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Volvo Trucks Integrates Active Safety Systems

American Government Special Collections Reference Desk

Trucking Topics:  Volvo

Volvo Trucks Integrates Active Safety Systems

Glady Reign
Amazines.com
April 17, 2007

Recent figures concerning traffic safety in the continent of Europe shows a reduction of fatalities caused by traffic accidents. The number of deaths has been reduced by as much as 20 percent starting from 2001 up until this year. This shows an increased benefit of safety systems used on vehicles running on the Europe’s roads.

The European Union though aims to continue that trend by reducing the number of deaths caused by traffic accidents by the half by the year 2010. Already, automakers are jumping on the bandwagon of developing safety systems that will help them reach that goal.

One of the foremost automakers that come to mind when safety is concerned is Volvo. The Swedish manufacturer of trucks has already taken steps to participate in the battle against traffic accidents.

Volvo Trucks, the second largest manufacturer of trucks and buses, recently introduced two active safety systems that will be integrated into their production trucks. These two systems are the Lane Keeping Support (LKS) and the Adaptive Cruise Control (ACC). Both of these are developed by Volvo’s safety experts.

The Lane Keeping Support is essentially a system that warns the driver of the vehicle if he or she is leaving his or her lane. The technology constantly monitors lane markers and warns the driver with an audible signal when the vehicle is leaving the lane. The safety system is activated when the vehicle reaches speeds of 60 kilometers per hour.

This technology is recommended for large vehicles like Volvo’s trucks since their sheer size makes them hard to steer especially during high speed driving. Claes Avedal, the head of the accident research for Volvo Trucks, expound the seriousness of the threat of a truck without a Lane Keeping Support system. “The driver loses his concentration for a moment and that is when the risk is greatest of also losing control over the vehicle,” says Avedal.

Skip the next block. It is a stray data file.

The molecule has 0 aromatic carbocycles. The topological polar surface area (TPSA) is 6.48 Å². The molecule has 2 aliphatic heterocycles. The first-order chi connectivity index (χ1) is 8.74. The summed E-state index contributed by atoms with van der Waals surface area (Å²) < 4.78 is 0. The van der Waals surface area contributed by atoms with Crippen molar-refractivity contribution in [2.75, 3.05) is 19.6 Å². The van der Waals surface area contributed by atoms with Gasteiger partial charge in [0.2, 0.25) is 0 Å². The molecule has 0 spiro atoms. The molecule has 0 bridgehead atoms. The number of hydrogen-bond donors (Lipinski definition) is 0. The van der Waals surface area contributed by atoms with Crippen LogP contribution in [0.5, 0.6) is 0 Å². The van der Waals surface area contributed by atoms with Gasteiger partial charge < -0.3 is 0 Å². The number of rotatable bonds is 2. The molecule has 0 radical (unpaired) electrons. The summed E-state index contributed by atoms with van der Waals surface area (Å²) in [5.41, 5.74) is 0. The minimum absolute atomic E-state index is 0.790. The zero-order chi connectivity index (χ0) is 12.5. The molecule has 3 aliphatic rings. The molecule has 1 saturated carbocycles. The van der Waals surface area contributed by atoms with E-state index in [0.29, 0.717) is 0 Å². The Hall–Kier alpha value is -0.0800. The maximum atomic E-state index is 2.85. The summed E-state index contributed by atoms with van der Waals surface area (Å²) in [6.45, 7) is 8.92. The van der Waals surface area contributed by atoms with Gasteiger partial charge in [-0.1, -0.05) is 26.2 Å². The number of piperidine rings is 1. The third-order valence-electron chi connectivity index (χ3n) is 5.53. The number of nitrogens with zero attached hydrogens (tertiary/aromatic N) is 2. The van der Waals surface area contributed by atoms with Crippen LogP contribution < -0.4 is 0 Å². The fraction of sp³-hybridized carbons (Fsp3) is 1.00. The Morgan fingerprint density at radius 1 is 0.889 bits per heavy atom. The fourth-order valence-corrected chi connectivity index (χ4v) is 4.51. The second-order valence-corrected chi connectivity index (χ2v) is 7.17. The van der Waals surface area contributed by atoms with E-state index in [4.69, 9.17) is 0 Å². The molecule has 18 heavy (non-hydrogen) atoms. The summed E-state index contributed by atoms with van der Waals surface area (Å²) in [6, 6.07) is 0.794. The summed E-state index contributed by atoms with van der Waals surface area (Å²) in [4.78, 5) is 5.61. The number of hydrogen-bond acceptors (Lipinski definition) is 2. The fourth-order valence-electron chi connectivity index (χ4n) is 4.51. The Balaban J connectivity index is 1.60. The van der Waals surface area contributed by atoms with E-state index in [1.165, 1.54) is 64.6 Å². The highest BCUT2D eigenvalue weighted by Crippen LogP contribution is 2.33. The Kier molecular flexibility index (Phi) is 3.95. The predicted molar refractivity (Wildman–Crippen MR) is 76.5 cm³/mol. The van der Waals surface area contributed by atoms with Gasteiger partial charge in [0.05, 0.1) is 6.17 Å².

On the other hand, the Adaptive Cruise Control is an improved version of the previous ACC employed by Volvo’s vehicles which may or may not be equipped with a Volvo antenna. Well, not that it matters of course. The Adaptive Cruise Control is a safety system which uses radar or laser, (Volvo uses a radar-based ACC) to calculate the proximity of the vehicle to the vehicle in front of it. When the distance reaches a preset constant, the system will slow down the vehicle to a preset speed.

Volvo’s improved ACC features a greater braking force to give the driver maximum stopping power in cases of emergency.

Volvo maintained that their efforts are geared towards better traffic safety. “The fast pace of technological development these past few years has created entirely new opportunities when it comes to accident-preventive safety. One good example is the implementation of the active stability-enhancing program, ESP, one of the most important advances in this area. With our new systems, we are taking yet another step in the right direction,” Claes Avedal said.



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